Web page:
I have just taken up abstract algebra for my college and my professor was giving me an introduction to groups, but since I like geometric definitions or ways of looking at stuff, I kept thinking, “How do you represent a group geometrically in a space?” Is there any way of representing it?

**Answer**

This is a natural question; the short answer is (1) yes, and (2) that this can be an instructive and powerful way to understand particular groups. In fact, this perspective is so natural, that modern students are sometimes surprised that groups were not invented for this purpose. (Rather, Galois introduced them to study what are now called *Galois groups*, that is, the groups of automorphisms of splitting fields of polynomials, which is an almost entirely symbolic, rather than geometric, enterprise.)

Narrowing our scope, for any group G, we can ask whether there is some subset X of Rn such that the group of symmetries of X (more precisely, the group of isometries of Rn that preserve X as a set) is isomorphic to G. This is the case for several familiar groups:

- S2 is the isometry group of a line segement
- S3, equilateral triangle
- S4, regular tetrahedron
- (more generally) the symmetric group Sn, regular n-simplex, which for concreteness we can take to be the convex hull of the points (0,…,0,1,0,…,0) in Rn.
- the Klein 4-group Z2×Z2, (nonsquare) rectangle
- D8, square
- D10, regular pentagon
- the dihedral group D2n, regular n-gon

We can produce more familiar examples by imposing additional conditions on the symmetries, e.g., by requiring that they preserve the orientation of the set X:

- A3≅Z3, oriented symmetries of the equilateral triangle, or just the symmetries of a triskelion
- Z4, a square (oriented)
- Z5, a regular pentagon (oriented)
- the cyclic group Zn, a regular n-gon (oriented)
- A4, a regular tetrahedron (oriented)
- the alternating group An, a regular n-simplex (oriented)
- S4, a cube (or octahedron) (oriented)
- A5, a dodecahedron (or icosahedron) (oriented) (this one in particular is perhaps not so easy to see immediately: given a dodecahedron, one can draw five distinguished cubes inside it, and each [oriented] symmetry of the dodecahedron permutes these in a unique alternating way, that is, A5 is the alternating group on the set of these cubes).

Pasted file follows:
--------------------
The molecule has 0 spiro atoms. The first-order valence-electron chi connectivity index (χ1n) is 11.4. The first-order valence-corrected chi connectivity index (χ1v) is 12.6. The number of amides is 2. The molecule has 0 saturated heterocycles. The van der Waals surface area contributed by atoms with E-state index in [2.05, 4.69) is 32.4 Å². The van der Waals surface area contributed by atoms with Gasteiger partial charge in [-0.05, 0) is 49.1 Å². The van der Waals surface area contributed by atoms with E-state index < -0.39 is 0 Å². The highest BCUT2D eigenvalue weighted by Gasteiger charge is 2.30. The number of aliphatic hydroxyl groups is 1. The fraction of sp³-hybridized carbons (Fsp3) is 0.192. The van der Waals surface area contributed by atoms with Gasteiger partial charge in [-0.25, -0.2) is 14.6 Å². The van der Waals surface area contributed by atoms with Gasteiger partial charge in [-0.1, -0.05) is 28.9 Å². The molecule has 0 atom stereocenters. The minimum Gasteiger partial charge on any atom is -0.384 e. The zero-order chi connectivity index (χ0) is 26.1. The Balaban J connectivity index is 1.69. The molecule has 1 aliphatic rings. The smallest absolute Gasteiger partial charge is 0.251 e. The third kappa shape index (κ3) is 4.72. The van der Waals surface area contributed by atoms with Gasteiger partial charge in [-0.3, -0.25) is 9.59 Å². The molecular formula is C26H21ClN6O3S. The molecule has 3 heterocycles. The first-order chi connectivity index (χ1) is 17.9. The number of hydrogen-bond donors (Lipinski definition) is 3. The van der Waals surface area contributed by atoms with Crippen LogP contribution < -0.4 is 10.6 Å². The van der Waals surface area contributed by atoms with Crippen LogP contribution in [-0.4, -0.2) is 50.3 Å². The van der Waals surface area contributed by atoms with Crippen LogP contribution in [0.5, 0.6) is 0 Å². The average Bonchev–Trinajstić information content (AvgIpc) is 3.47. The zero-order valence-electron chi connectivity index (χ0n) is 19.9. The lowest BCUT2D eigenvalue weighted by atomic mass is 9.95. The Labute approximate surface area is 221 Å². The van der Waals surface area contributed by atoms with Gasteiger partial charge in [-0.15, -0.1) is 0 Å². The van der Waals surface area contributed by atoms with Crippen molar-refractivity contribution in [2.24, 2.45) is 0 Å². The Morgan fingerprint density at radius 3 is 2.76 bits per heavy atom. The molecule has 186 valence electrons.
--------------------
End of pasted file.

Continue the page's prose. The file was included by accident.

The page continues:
One can also ask about groups with infinitely many elements:

- SO(2)≅S1 is the group of oriented symmetries of the circle S1, which we can also think of as the group of oriented linear transformations of R2 preserving the Euclidean inner product
- the special orthogonal group SO(n) is the group of oriented symmetries of the n-sphere, which we can also think of as the group of oriented linear transformations of Rn+1 preserving the Euclidean inner product

If we expand our scope to permit more exotic geometries, we can find new classes of examples, for examples, projective planes over finite fields:

- GL(3,2)≅PGL(3,2)=PSL(3,2), the group of automorphisms of the Fano plane P(F32), that is, the projective plane over the finite field F2 of two elements (this group has 168 elements, and after A5, is the second smallest finite simple group of nonprime order). It is nonobvious that this group is “accidentally” isomorphic to PSL(2,7), the group of automorphisms of the projective line P(F27) over the field F7 of seven elements.

Generally the *projective special linear groups* PSL(n,pk) are unfamiliar to a beginner, but there are a few exceptions that give us new ways to view familiar groups:

- PSL(2,2)≅S3
- PSL(2,3)≅A4
- PSL(2,4)≅PSL(2,5)≅A5
- PSL(2,9)≅A6
- PSL(4,2)≅A8

One can expand on these lists (which should be regarded only as collections of examples, and not in any way exhaustive) wildly by generalizing in various ways what exactly one means by geometric.

**Aside** Surely this answer is already long enough, but I’ll point out that the converse to your question is natural and important, too: For any geometric object X, we can ask for the group G of symmetries of X. This too is a deep font of interesting examples, but I’ll mention just a few related families of examples, the first two of which have tractible classifications and the third of which has a famous application:

- If X is a pattern in R2 that repeats “infinitely, in one direction”, the symmetry group of X is one of the 7 frieze groups; one of these is Z∞≅Z, and the rest are variations on Z and an infinite analogue D∞:=Z⋊Z2 of Dn.
- If X is a pattern in R2 that repeats “infinitely, in two directions”, one gets one of the 17 wallpaper groups. The simplest of these are Z×Z, Z×D∞, and D∞×D∞.
- Asking analogous questions about patterns in R3 leads to the study of space groups, of which there are hundreds, and some of which are of critical importance in chemistry because of their appearance in regular crystal structures.

**Attribution***Source : Link , Question Author : Community , Answer Author : Travis Willse*